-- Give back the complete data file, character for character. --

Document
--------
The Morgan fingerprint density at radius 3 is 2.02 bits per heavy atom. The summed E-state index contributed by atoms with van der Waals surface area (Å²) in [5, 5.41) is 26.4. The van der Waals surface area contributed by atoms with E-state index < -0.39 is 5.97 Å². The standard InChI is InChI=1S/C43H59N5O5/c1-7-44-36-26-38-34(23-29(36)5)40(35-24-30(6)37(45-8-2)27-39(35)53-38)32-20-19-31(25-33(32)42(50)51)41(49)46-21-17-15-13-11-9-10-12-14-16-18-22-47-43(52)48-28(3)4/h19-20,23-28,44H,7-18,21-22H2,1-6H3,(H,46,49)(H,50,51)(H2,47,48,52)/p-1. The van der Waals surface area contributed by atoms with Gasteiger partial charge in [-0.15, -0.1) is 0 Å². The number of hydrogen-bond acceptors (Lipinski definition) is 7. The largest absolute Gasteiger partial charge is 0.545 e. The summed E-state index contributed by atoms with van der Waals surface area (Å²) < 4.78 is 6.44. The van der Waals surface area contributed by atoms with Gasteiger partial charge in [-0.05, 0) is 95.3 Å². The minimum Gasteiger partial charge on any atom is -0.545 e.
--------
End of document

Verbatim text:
The Morgan fingerprint density at radius 3 is 2.02 bits per heavy atom. The summed E-state index contributed by atoms with van der Waals surface area (Å²) in [5, 5.41) is 26.4. The van der Waals surface area contributed by atoms with E-state index < -0.39 is 5.97 Å². The standard InChI is InChI=1S/C43H59N5O5/c1-7-44-36-26-38-34(23-29(36)5)40(35-24-30(6)37(45-8-2)27-39(35)53-38)32-20-19-31(25-33(32)42(50)51)41(49)46-21-17-15-13-11-9-10-12-14-16-18-22-47-43(52)48-28(3)4/h19-20,23-28,44H,7-18,21-22H2,1-6H3,(H,46,49)(H,50,51)(H2,47,48,52)/p-1. The van der Waals surface area contributed by atoms with Gasteiger partial charge in [-0.15, -0.1) is 0 Å². The number of hydrogen-bond acceptors (Lipinski definition) is 7. The largest absolute Gasteiger partial charge is 0.545 e. The summed E-state index contributed by atoms with van der Waals surface area (Å²) < 4.78 is 6.44. The van der Waals surface area contributed by atoms with Gasteiger partial charge in [-0.05, 0) is 95.3 Å². The minimum Gasteiger partial charge on any atom is -0.545 e.